Top 5 Manufacturing Trends to Watch in 2024
The manufacturing industry finds itself on the brink of a pivotal year in 2024. Despite facing challenges such as labour shortages, supply chain issues and economic pressures the industry is poised for growth over the next few years with an estimated annual growth rate of 3.57% until 2028. This resilience can be attributed to factors including infrastructure initiatives, research advancements and innovative practices.
To successfully navigate these obstacles and seize opportunities within this transformative landscape manufacturers are actively exploring strategies to improve efficiency adapt to evolving market demands and embrace practices. In this changing environment, E3 Recruitment remains dedicated to providing our clients with insights and guidance necessary for navigating the intricacies of the manufacturing industry while achieving success not only in 2024 but also, in future endeavours.
Supply Chain Challenges
Supply chains have been in disarray since the COVID-19 pandemic and the beginning of the War in Ukraine, with manufacturers now leading production back home due to disruptions happening on a near-global scale.
This has made re-shoring very lucrative for a lot of manufacturers due to the many advantages that are associated with it. Some of these may include:
- In local manufacturing, long-distance shipping will not be a necessity, and hence transportation costs associated with long-distance shipping are eliminated. The environmental impact of such shipping is also reduced to almost zero. With this, production costs will come down, and competitive prices will be placed for the consumers.
- Moving the production back home ensures that the company gets closer control of the production process, and there is control as well to ensure its products are of superior quality consistently.
- Shorter lead times from production to market are a crucial aspect of today’s competitive business landscape. Re-shoring can significantly reduce these lead times, enabling companies to adapt quickly to market changes and meet customer demands more efficiently.
- Local Economic Impact: Re-shoring creates jobs and boosts local economies, particularly in regions with a strong manufacturing heritage. This can revitalise communities and foster economic growth.
The persistent component shortage has fuelled the re-shoring trend. With overseas supply chains experiencing disruptions, companies are seeking to secure domestic sources of critical components to ensure consistent production.
As global supply chains remain vulnerable to disruptions, re-shoring is likely to continue to gain momentum. Companies are understanding the advantages of bringing production closer to home, which increases resilience and reduces reliance on foreign suppliers.
The manufacturing sector is facing a severe shortage of skilled labour, which is expected to persist throughout 2024 and beyond. The Manufacturing Institute predict that the industry could be met with 2.1 million unfilled jobs by 2030. This shortage is due to a number of factors, including an ageing workforce, a lack of interest in manufacturing careers among young people, and a low number of qualified applicants.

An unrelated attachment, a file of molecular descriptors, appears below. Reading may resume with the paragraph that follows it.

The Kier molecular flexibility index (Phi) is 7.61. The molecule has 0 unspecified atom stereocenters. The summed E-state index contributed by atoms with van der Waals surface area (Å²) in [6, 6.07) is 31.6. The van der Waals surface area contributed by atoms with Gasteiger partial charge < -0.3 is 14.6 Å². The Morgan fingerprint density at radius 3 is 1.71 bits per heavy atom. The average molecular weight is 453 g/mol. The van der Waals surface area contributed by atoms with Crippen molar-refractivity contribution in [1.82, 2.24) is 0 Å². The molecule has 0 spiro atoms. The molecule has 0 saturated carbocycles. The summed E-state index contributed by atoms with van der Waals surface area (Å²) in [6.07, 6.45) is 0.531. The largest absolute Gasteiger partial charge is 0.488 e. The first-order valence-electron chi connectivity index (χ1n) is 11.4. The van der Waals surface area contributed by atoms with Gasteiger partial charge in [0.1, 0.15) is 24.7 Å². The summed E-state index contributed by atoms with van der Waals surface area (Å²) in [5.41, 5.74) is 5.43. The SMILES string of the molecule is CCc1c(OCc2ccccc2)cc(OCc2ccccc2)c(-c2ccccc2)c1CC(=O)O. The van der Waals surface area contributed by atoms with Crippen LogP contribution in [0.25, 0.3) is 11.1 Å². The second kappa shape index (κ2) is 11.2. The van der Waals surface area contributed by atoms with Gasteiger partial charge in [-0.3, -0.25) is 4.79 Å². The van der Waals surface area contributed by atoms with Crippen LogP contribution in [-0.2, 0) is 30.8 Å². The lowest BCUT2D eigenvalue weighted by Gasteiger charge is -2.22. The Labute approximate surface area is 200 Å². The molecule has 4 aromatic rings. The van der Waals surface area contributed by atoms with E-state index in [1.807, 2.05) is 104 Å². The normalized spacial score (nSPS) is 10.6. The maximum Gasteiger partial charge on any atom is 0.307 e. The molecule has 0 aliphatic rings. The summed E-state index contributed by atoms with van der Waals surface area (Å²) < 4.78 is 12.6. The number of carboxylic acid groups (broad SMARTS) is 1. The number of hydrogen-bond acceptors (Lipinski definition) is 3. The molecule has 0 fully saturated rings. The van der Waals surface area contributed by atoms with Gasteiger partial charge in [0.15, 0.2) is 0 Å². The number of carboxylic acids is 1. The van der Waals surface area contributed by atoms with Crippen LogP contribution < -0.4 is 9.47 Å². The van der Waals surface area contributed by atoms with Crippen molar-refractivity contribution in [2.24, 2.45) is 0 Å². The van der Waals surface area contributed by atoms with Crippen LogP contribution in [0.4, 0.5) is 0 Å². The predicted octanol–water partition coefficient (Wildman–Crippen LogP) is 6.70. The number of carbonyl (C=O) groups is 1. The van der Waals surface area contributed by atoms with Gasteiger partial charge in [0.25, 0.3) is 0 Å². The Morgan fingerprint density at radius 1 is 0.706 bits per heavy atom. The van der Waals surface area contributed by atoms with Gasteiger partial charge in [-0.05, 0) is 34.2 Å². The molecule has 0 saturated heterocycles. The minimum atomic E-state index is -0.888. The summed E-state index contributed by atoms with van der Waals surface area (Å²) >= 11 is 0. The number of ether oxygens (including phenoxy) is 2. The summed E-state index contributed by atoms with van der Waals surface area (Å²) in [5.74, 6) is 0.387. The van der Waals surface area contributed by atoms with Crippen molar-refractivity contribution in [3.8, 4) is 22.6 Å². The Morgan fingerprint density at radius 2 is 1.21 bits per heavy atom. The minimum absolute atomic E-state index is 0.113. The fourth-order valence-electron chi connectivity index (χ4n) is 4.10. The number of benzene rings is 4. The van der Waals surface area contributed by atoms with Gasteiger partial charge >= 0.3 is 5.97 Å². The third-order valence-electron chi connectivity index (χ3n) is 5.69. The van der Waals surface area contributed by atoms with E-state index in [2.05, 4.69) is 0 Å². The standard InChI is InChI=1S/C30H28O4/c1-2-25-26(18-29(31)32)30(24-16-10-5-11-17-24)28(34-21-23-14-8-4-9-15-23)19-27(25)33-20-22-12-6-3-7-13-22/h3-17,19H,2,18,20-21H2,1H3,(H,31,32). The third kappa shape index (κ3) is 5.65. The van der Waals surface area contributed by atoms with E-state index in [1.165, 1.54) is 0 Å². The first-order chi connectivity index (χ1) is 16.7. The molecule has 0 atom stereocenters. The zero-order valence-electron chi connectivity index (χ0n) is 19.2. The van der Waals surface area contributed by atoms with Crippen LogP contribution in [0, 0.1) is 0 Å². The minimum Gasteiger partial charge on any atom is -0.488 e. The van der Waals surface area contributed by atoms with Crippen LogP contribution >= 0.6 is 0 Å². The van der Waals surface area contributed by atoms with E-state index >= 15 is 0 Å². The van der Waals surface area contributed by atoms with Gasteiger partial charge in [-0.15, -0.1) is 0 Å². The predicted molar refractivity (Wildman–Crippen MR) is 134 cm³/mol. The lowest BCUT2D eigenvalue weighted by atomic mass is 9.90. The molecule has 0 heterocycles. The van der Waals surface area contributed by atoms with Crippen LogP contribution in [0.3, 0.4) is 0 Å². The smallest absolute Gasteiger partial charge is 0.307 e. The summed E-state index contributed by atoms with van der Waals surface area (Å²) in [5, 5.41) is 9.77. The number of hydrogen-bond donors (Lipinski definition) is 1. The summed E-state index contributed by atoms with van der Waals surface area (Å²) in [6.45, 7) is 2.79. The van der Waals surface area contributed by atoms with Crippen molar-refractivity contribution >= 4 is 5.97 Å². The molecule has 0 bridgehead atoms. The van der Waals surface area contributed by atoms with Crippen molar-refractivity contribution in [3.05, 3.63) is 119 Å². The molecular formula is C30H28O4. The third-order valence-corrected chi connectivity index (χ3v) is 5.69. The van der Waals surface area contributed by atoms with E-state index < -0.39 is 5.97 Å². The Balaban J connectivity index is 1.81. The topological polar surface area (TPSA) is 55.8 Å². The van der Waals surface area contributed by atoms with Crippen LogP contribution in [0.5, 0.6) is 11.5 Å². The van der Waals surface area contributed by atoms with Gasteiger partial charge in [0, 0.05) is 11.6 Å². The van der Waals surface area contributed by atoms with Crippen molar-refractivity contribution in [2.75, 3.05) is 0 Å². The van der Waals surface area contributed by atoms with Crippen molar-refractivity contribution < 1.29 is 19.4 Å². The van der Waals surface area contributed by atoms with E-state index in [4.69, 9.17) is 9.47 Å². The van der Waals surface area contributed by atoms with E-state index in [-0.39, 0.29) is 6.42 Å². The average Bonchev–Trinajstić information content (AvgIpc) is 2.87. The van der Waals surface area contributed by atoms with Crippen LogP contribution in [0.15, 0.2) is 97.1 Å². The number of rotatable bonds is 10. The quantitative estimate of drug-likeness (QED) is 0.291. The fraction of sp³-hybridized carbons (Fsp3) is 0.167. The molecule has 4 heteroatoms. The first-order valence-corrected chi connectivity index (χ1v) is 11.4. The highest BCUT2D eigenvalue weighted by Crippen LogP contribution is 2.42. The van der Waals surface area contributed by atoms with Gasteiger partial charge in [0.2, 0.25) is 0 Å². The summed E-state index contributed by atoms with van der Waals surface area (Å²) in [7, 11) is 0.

The shortage of skilled labour is having a significant impact on the manufacturing industry, causing production delays, increased costs, and a decline in productivity. According to Make UK’s latest research, 36% of vacancies in manufacturing are proving hard to fill as applicants lack the appropriate skills, qualifications or experience. This compares to an average rate of 24% across all industries. The shortage is estimated to cost the UK economy £39bn each year.
The Impact of Labour Shortages on Manufacturing in 2024
The labour shortage is expected to have several negative consequences for manufacturing in 2024, including:
- Manufacturers are having to pay higher wages to attract and retain skilled workers, which is putting pressure on profit margins.
- The shortage of skilled workers is leading to longer lead times and lower output, which is reducing the productivity of manufacturing businesses.
- The shortage of skilled workers is causing project delays and disruptions, which is frustrating customers and damaging the reputation of manufacturing businesses.
- Increased reliance on temporary workers: Manufacturers are increasingly relying on temporary workers to fill the skills gap, which is adding to their costs and making it difficult to maintain consistent quality standards.
Strategies to Address Labour Shortages in Manufacturing
There are several strategies that manufacturers can use to address the labour shortage and secure the skilled workers they need to succeed. These include:
- Manufacturers can invest in training and apprenticeship programs to develop the skills of their existing workforce and attract new talent.
- Manufacturers can partner with educational institutions to develop new courses and programs that focus on manufacturing skills.